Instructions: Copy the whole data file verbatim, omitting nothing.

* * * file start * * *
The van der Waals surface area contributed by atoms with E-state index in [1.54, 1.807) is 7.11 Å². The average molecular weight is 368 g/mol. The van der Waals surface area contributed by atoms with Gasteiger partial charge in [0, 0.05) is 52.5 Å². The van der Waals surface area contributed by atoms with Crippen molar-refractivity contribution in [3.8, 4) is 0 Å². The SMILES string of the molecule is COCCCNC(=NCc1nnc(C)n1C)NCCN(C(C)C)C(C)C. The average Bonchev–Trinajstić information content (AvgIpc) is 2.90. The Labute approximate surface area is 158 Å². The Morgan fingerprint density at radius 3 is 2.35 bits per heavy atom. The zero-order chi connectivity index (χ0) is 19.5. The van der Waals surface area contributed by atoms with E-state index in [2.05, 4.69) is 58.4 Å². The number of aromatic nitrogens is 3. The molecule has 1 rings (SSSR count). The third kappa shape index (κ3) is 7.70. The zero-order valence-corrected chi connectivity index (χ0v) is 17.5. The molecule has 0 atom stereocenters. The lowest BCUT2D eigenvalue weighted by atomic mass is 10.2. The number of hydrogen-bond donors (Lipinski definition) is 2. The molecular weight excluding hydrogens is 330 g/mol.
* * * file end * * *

The van der Waals surface area contributed by atoms with E-state index in [1.54, 1.807) is 7.11 Å². The average molecular weight is 368 g/mol. The van der Waals surface area contributed by atoms with Gasteiger partial charge in [0, 0.05) is 52.5 Å². The van der Waals surface area contributed by atoms with Crippen molar-refractivity contribution in [3.8, 4) is 0 Å². The SMILES string of the molecule is COCCCNC(=NCc1nnc(C)n1C)NCCN(C(C)C)C(C)C. The average Bonchev–Trinajstić information content (AvgIpc) is 2.90. The Labute approximate surface area is 158 Å². The Morgan fingerprint density at radius 3 is 2.35 bits per heavy atom. The zero-order chi connectivity index (χ0) is 19.5. The van der Waals surface area contributed by atoms with E-state index in [2.05, 4.69) is 58.4 Å². The number of aromatic nitrogens is 3. The molecule has 1 rings (SSSR count). The third kappa shape index (κ3) is 7.70. The zero-order valence-corrected chi connectivity index (χ0v) is 17.5. The molecule has 0 atom stereocenters. The lowest BCUT2D eigenvalue weighted by atomic mass is 10.2. The number of hydrogen-bond donors (Lipinski definition) is 2. The molecular weight excluding hydrogens is 330 g/mol.